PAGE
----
Jessica M. Karmasek Jun. 12, 2013, 8:30pm

HELENA, Mont. (Legal Newsline) -- Montana Attorney General Tim Fox says he is against a proposed federal Internet sales tax bill that will force his state's businesses to collect the sales taxes of other states, counties and cities.

Joining Fox in opposing the Marketplace Fairness Act is Oregon Attorney General Ellen Rosenblum and Alaska Attorney General Michael Geraghty. Fox is heading up the coalition.

The bill, which is pending in Congress, would enable state governments to collect sales taxes and use taxes from online retailers.

Basically, the proposed measure requires out-of-state retailers to collect sales taxes for products sold over the Internet, but also in catalogs and on the radio or television. The taxes then would be sent to the state where a shopper resides.

Montana, Oregon and Alaska, along with Delaware and New Hampshire, do not have a general sales tax.

"Montanans have rejected a sales tax several times, and they certainly don't want to be forced to collect the sales taxes of 9,600 cities, counties and states," Fox said during a press conference Wednesday.

Fox said the attorneys general have started doing legal research on the constitutional problems with the bill. The research, he said, could be used in a potential challenge to the law if Congress and President Barack Obama enact it.

So far, the bill has passed the U.S. Senate, but awaits action in the U.S. House of Representatives. Obama has indicated he would sign the bill if it gets to his desk.

Montana, Oregon and Alaska argue that the "tax-collecting burden" would "hamstring" businesses with a significant new regulation and without any benefit to them.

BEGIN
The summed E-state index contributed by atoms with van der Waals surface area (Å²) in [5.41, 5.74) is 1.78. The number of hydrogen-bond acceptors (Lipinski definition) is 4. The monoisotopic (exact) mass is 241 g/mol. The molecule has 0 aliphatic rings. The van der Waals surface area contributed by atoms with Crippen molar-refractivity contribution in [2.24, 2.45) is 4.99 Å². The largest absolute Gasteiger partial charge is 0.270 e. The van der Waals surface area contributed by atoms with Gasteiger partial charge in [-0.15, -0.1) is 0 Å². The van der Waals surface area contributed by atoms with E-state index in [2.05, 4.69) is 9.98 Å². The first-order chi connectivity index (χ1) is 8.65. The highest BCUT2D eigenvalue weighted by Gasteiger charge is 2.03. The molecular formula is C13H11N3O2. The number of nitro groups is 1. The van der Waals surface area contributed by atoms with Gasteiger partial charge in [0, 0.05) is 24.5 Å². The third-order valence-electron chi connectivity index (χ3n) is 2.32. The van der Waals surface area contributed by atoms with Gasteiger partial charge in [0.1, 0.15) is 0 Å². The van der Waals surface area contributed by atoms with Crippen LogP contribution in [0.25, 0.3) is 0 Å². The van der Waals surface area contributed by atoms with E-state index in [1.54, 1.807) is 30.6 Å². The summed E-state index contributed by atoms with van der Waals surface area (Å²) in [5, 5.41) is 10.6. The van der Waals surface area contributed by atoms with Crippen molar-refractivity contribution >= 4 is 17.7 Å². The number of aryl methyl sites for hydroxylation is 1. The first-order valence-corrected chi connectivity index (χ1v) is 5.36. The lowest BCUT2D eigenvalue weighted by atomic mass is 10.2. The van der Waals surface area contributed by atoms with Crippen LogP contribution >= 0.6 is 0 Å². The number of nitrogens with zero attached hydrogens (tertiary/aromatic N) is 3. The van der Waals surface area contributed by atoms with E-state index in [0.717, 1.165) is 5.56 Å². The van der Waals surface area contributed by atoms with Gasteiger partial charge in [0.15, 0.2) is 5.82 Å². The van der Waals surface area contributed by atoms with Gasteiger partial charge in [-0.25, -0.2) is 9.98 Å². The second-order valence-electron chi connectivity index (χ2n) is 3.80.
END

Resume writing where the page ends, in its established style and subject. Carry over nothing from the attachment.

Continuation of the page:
Fox noted that in the past, courts have rejected efforts to impose broader taxing responsibilities on companies that do not operate within a state because of the Commerce and Due Process Clauses in the U.S. Constitution.

If a business is not physically present in the taxing jurisdiction, or it does not have sufficient contacts with the taxing jurisdiction, courts have been reluctant to impose tax collecting duties on those companies, he said.

"When I was elected, I pledged to stand up for Montana's interests whenever Washington, D.C., crossed the line," Fox said. "This job-killing bill essentially establishes taxation without representation, penalizes our Main Street businesses and creates a disincentive for our entrepreneurs to expand into new markets outside of Montana."

Other known opponents of the legislation include the Competitive Enterprise Institute, a non-profit think tank, and the National Taxpayers Union.

From Legal Newsline: Reach Jessica Karmasek by email at

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